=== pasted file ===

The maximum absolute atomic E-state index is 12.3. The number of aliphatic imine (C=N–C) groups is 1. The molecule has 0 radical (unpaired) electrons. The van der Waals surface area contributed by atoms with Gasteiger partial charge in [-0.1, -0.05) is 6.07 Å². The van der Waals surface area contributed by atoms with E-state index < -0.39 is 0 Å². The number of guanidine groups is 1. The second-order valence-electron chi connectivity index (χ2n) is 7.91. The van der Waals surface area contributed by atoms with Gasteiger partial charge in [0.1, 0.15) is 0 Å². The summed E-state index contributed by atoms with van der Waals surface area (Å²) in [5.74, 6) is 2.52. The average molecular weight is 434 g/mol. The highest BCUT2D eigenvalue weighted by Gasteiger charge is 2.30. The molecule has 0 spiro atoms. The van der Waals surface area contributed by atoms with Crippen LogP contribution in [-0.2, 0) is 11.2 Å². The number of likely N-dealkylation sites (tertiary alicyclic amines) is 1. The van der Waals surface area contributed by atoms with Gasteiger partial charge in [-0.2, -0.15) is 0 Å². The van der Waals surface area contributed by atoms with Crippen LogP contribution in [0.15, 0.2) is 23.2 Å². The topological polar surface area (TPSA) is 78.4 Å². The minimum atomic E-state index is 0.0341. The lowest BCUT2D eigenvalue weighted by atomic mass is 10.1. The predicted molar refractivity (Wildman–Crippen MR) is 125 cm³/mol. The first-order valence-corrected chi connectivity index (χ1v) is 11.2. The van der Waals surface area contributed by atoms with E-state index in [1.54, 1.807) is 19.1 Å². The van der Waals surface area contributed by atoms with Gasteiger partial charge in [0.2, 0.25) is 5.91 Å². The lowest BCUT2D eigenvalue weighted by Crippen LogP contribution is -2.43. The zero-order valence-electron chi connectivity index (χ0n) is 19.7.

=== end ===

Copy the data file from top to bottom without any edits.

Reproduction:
The maximum absolute atomic E-state index is 12.3. The number of aliphatic imine (C=N–C) groups is 1. The molecule has 0 radical (unpaired) electrons. The van der Waals surface area contributed by atoms with Gasteiger partial charge in [-0.1, -0.05) is 6.07 Å². The van der Waals surface area contributed by atoms with E-state index < -0.39 is 0 Å². The number of guanidine groups is 1. The second-order valence-electron chi connectivity index (χ2n) is 7.91. The van der Waals surface area contributed by atoms with Gasteiger partial charge in [0.1, 0.15) is 0 Å². The summed E-state index contributed by atoms with van der Waals surface area (Å²) in [5.74, 6) is 2.52. The average molecular weight is 434 g/mol. The highest BCUT2D eigenvalue weighted by Gasteiger charge is 2.30. The molecule has 0 spiro atoms. The van der Waals surface area contributed by atoms with Crippen LogP contribution in [-0.2, 0) is 11.2 Å². The number of likely N-dealkylation sites (tertiary alicyclic amines) is 1. The van der Waals surface area contributed by atoms with Gasteiger partial charge in [-0.2, -0.15) is 0 Å². The van der Waals surface area contributed by atoms with Crippen LogP contribution in [0.15, 0.2) is 23.2 Å². The topological polar surface area (TPSA) is 78.4 Å². The minimum atomic E-state index is 0.0341. The lowest BCUT2D eigenvalue weighted by atomic mass is 10.1. The predicted molar refractivity (Wildman–Crippen MR) is 125 cm³/mol. The first-order valence-corrected chi connectivity index (χ1v) is 11.2. The van der Waals surface area contributed by atoms with E-state index in [1.54, 1.807) is 19.1 Å². The van der Waals surface area contributed by atoms with Gasteiger partial charge in [0.2, 0.25) is 5.91 Å². The lowest BCUT2D eigenvalue weighted by Crippen LogP contribution is -2.43. The zero-order valence-electron chi connectivity index (χ0n) is 19.7.